Two banks may be distressed, CBN test shows
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Two banks may be distressed, CBN test shows



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Two new generation banks are technically bankrupt, Ripples has learnt.

Investigations showed that the Capital Adequacy Ratios (CARs) of these two commercial banks fell below regulatory capital requirement of 10 per cent, after the result of a stress test conducted by the Central Bank of Nigeria (CBN).

The solvency stress test, contained in the Financial Stability Report, released on Wednesday and signed by CBN Governor, Godwin Emefiele, classified lenders into three groups namely: large banks, those with assets greater than or equal to N1 trillion; medium banks with assets greater than or equal to N500 billion but less than N1trillion and small banks with assets of less than N500 billion.

The CAR is a ratio of bank’s assets to its risks and is 10 per cent for national bank, 15per cent for banks with international subsidiaries and 16 per cent for systematically Important Banks (SIBs).

The test result showed that one of the affected banks had CAR of 1.29 per cent before the test, and while two banks had 0.78 per cent and 8.2 per cent after the test, against required 10 percent requirement.

Besides, the stress test captured the nature of individual bank’s balance sheet and macro-prudential concerns using the bottom-up and top-down approaches.

The exercise covered the 23 commercial and merchant banks using the credit, liquidity, interest, foreign exchange rates and foreign exchange trading risks elements.

The report, which measured the lenders’ positions as at December last year, revealed that overall, there was high risk through unsecured interbank exposure as one bank’s CAR was below the benchmark before the shock while two banks failed to meet the CAR benchmark after the shock.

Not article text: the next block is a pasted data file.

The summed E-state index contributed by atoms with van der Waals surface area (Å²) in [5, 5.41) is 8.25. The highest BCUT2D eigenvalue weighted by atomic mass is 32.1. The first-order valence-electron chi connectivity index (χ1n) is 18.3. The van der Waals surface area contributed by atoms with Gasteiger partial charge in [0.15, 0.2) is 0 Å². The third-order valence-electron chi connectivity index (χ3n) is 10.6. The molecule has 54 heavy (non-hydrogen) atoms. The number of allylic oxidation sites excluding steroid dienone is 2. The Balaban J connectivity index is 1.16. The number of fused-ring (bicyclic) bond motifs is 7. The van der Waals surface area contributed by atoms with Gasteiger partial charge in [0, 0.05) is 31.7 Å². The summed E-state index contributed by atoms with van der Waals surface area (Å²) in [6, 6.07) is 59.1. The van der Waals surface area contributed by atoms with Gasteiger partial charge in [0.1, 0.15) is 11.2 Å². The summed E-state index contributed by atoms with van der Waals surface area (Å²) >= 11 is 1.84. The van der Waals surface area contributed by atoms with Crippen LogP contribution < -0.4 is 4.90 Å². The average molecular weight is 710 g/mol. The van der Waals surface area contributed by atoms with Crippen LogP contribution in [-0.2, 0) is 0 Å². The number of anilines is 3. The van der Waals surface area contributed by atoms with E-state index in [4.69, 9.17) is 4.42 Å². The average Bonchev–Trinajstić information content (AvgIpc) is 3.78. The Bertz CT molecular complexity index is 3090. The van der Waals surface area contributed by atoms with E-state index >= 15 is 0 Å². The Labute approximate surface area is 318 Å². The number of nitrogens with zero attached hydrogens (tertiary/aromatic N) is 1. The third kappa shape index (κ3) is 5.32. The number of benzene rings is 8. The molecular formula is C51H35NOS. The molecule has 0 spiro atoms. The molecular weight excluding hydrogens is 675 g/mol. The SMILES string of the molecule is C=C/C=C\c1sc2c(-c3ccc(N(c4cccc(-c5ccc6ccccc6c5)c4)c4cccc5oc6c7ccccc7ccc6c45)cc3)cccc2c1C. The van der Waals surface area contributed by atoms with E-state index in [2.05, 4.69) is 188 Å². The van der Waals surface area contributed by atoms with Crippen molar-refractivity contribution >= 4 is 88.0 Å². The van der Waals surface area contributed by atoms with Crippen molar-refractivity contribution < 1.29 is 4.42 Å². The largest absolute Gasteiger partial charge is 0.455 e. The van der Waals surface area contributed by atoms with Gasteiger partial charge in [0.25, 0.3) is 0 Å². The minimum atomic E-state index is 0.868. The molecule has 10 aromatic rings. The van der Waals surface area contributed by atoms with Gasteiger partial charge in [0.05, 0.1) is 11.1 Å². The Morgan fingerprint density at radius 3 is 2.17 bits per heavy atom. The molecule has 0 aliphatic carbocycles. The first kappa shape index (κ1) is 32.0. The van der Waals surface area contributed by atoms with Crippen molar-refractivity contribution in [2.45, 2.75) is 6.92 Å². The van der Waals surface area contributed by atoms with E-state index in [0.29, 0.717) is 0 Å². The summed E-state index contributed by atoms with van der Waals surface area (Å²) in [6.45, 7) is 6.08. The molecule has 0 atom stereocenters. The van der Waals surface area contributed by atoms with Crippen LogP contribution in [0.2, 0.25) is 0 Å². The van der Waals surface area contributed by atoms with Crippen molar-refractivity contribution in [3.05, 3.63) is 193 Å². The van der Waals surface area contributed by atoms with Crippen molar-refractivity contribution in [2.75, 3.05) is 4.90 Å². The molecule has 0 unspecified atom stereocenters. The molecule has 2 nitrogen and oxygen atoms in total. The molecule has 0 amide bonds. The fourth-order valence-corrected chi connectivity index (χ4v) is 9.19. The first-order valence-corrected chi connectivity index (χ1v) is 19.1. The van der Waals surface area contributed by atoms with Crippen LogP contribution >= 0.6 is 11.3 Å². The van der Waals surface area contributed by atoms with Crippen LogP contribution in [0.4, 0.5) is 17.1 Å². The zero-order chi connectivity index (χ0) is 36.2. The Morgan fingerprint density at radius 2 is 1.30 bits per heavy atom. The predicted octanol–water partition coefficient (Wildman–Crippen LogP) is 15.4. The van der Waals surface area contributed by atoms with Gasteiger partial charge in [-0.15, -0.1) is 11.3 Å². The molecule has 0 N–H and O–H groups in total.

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The result of the test also revealed that after a one-day run, the liquidity ratio for the industry declined to 33.4 per cent from the 48.57 per cent pre-shock position and to 10.24 per cent after a cumulative 30-day run.

A five-day and cumulative 30-day run on the banking industry will lead to a liquidity shortfall of N1.79 trillion and N1.93 trillion, respectively.

The test further revealed that 17 and 20 banks would record liquidity ratios below the potential threshold of 30 per cent, following the five-day and cumulative 30-day runs, respectively.

There was a marginal decline in the quality of assets in the banking industry last December, compared with the position at end-June 2015.

The ratio of non-performing loans to gross loans increased by 0.21 percentage point to 4.86 per cent while the decline in asset quality was attributed to the unfavourable macroeconomic environment in the review period.

The banking industry and large banks’ resilience to credit risk was robust.

A simulated severe shock of a 200 per cent rise in NPLs resulted in CARs of 12.77 and 16.52per cent for banking industry and large banks, respectively, which were above the 10 per cent required regulatory minimum.

However, medium and small bank groups showed vulnerabilities to severe shocks of 200 percent rise in non-performing loans as their CARs fell to 7.16 and 6.85 per cent respectively.

Emefiele said the general decline in commodity prices, China’s efforts at rebalancing its economy and the gradual tightening in US monetary policy all combined to hamper growth in many emerging market economies, including Nigeria.

He said the key task that faced monetary authorities in Nigeria in the reporting period centered on the use of effective policy tools to ensure that the shocks arising from instability in the global economy were not fully transmitted to the domestic economy.

Deputy Governor, Financial System Stability, Joseph Nnanna, said the quality of assets in the banking sector declined marginally in the second half of 2015 compared to the position at end-June 2015.

The decline in asset quality was attributed to the unfavourable macroeconomic environment in the review period.


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